will be a much worse place in which to live.
For one nation to take arms against another because it
believes that nation to be a threat undermines the
foundations of peaceful coexistence, multilateral institutions like
the United Nations, and an "entire web of laws, treaties,
organisations, and shared values," to quote John Brady
Kiesling's letter of resignation from the US diplomatic
As tempting as it may be to those who view Saddam as a cipher of
evil to step in and remove him militarily, one has to ask what's
After the US conducts a preventive war on Iraq, will it set its
sights on Iran? North Korea? And if the US can wage a preventive
war to protect its national security, shouldn't India or Pakistan
have the same right?
This is the first step on a slippery slope. It ends with the
United Nations in tatters and the rule of might making right.
What does Greenpeace have to do with war?
There's a reason that Greenpeace has the word 'peace' in its
We were founded on a disarmament issue, when a boatful of
hippies sailed to stop a nuclear weapons test in Amchitka, in the
Aleutian Islands off Alaska, in 1972. In the decades following we
sailed, walked, and flew against nuclear weapons testing in all the
Nuclear Weapons States, ran campaigns against missiles and
landmines, and stood up against war and its consequences in the
Persian Gulf and Kosovo.
We've not been present or outspoken against all wars, just as
we've not been present or outspoken against all crimes against the
environment. But from our earliest days, Greenpeace has been about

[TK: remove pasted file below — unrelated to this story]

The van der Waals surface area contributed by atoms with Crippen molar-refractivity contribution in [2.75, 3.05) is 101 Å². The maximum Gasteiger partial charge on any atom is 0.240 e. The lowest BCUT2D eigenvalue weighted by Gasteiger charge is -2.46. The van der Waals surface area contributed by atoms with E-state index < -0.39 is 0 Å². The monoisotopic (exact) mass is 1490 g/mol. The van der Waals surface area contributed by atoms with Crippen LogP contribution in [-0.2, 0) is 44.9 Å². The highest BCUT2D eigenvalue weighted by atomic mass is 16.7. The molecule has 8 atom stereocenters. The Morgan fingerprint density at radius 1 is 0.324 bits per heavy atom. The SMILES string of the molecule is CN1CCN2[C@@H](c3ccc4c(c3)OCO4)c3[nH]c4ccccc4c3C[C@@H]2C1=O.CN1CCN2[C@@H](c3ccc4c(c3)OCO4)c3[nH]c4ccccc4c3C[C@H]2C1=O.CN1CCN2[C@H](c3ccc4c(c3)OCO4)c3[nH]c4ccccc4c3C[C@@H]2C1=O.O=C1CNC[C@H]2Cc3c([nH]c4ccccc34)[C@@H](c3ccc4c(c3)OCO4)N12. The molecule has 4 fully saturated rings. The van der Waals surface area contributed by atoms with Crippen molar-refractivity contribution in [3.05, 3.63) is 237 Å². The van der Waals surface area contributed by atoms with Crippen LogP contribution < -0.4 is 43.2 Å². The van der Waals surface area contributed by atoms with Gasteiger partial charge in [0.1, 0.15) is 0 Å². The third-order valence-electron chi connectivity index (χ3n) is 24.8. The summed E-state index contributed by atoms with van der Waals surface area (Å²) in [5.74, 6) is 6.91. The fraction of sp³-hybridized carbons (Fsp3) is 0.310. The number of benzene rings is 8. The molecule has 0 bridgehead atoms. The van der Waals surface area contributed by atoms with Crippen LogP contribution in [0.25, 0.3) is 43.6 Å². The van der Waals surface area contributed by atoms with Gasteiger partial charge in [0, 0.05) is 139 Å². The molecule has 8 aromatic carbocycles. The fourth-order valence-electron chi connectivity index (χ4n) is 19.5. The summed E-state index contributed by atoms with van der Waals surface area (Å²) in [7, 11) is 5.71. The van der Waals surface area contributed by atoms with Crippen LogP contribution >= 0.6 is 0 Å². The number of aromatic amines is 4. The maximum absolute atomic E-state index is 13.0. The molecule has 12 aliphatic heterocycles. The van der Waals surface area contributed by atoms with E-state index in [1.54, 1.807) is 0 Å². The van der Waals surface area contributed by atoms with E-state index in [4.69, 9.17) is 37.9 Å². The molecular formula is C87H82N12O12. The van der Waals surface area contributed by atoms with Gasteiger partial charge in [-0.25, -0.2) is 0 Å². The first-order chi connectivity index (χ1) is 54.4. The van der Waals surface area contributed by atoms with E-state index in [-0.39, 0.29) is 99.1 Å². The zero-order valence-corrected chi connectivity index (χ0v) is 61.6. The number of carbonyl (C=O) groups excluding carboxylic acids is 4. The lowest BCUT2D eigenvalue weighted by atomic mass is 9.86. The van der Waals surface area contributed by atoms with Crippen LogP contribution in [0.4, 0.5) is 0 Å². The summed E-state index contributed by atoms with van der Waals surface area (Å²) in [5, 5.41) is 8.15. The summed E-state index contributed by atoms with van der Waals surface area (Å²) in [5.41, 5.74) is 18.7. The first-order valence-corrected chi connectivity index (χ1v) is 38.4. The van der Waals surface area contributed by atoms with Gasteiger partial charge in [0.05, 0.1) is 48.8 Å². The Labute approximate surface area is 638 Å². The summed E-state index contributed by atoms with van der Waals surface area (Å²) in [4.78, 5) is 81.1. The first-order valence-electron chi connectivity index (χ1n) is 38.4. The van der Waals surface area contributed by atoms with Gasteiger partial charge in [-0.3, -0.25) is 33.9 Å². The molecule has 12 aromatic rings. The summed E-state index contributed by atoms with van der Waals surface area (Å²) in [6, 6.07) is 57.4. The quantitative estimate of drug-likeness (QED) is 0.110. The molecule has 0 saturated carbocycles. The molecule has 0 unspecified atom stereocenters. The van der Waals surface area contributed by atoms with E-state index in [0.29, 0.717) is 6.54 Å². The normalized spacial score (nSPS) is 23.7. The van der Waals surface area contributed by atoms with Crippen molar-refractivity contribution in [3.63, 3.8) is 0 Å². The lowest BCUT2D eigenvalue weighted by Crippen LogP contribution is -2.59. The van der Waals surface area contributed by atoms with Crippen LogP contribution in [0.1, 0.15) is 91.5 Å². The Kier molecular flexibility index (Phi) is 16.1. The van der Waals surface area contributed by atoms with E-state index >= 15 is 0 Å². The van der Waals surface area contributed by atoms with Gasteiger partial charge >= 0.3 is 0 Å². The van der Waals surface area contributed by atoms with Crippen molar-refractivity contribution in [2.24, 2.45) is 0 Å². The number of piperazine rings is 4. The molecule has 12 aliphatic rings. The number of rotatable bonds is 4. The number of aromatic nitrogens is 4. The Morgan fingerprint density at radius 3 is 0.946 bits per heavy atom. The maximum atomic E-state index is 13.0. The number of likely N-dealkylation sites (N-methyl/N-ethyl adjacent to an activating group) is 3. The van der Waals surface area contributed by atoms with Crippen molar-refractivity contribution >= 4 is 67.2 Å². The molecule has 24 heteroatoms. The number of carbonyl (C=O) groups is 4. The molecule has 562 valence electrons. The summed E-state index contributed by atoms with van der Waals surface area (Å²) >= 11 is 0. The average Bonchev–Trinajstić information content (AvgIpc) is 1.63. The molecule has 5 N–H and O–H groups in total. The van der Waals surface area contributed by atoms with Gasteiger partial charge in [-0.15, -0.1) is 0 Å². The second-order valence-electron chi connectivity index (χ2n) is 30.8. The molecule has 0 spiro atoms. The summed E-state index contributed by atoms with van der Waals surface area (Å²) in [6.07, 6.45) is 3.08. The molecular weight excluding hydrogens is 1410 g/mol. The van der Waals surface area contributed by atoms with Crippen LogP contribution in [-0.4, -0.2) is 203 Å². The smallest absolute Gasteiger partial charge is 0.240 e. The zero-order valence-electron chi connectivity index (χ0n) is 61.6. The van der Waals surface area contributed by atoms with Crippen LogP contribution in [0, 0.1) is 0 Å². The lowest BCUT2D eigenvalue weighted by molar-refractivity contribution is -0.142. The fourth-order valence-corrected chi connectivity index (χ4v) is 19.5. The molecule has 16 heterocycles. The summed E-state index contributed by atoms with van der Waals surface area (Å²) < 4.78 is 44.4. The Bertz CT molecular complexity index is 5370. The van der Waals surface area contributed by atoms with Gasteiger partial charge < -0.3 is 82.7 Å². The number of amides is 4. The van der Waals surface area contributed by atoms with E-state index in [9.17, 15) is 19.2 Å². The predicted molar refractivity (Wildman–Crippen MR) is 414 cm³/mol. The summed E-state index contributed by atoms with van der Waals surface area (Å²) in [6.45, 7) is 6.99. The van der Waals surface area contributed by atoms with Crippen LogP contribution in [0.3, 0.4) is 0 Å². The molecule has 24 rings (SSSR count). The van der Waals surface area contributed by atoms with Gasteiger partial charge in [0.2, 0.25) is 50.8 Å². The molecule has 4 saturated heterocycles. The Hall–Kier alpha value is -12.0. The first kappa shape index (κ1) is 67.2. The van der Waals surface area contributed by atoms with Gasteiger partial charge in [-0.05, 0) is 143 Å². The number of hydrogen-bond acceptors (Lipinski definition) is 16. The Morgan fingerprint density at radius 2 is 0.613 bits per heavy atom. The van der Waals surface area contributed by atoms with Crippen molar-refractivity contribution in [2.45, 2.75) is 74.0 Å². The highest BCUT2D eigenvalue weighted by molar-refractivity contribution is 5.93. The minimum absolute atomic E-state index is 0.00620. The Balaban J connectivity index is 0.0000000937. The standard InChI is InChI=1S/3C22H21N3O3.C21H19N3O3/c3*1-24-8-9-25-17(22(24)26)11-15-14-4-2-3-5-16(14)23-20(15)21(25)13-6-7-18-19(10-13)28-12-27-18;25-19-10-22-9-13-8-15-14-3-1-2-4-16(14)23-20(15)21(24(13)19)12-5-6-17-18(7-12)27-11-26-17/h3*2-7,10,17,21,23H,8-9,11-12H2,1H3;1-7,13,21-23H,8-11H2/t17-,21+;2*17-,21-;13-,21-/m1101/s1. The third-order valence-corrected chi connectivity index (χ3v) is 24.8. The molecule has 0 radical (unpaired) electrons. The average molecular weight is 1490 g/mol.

preserving the future of our planet.
Four issues directly inform our campaign against this war:
the nuclear threat: We support the elimination of weapons of
mass destruction. That means the US and other nuclear weapons
states living up to their commitments to disarm -- not just the
states that they oppose. Maintaining a world of nuclear "haves"
which take military action against "have nots" is not the way to
end the nuclear threat.
climate change: This conflict is becoming a war because our
world is dependent on oil. The right path is to secure energy
independence for the US and all nations through renewables -- not
to secure more and more sources of oil.
toxics: War is the ultimate toxic cocktail. If we see the kind
of oil spills and fires that we saw in the last gulf war, along
with the chemical contamination of a conventional war, the region
will suffer another major environmental catastrophe. That's not
even to speak of the possibility of either side using chemical or
corporate responsibility: This war is brought to you by the oil
companies. In particular, Exxon has been driving US dependency on
oil by actively opposing the Kyoto protocol and denying climate
change to be a reality. If the US were on a path to renewable
energy, it wouldn't need to go to war to secure its oil supplies.
As we've said elsewhere, Saddam would be just another
run-of-the-mill tyrant among many in the world today were it not
for the fact that he may sit on up to a quarter of the world's oil
Opposing war with Iraq is not a departure from Greenpeace's
agenda -- it's part of a continued opposition to policies and
actions that threaten our world's future.
In the days of the cold war, our disarmament policies led to
accusations from both sides: in the West that we were funded by the
KGB, in the East that we were funded by the CIA. There was a time
when our policies against nuclear weapons testing in the Pacific
almost forced us to shut the doors of our Paris office for lack of
national support. And our actions against whaling have always
crippled support for Greenpeace in Japan.
What matters to us is not that we're popular, but that we're
following our conscience, and that enough people of conscience
agree with us to keep us going.
If you support that principle, and you support our view that
this war is wrong, please support Greenpeace.
Karen and Ludmilla could use some new pen-pals.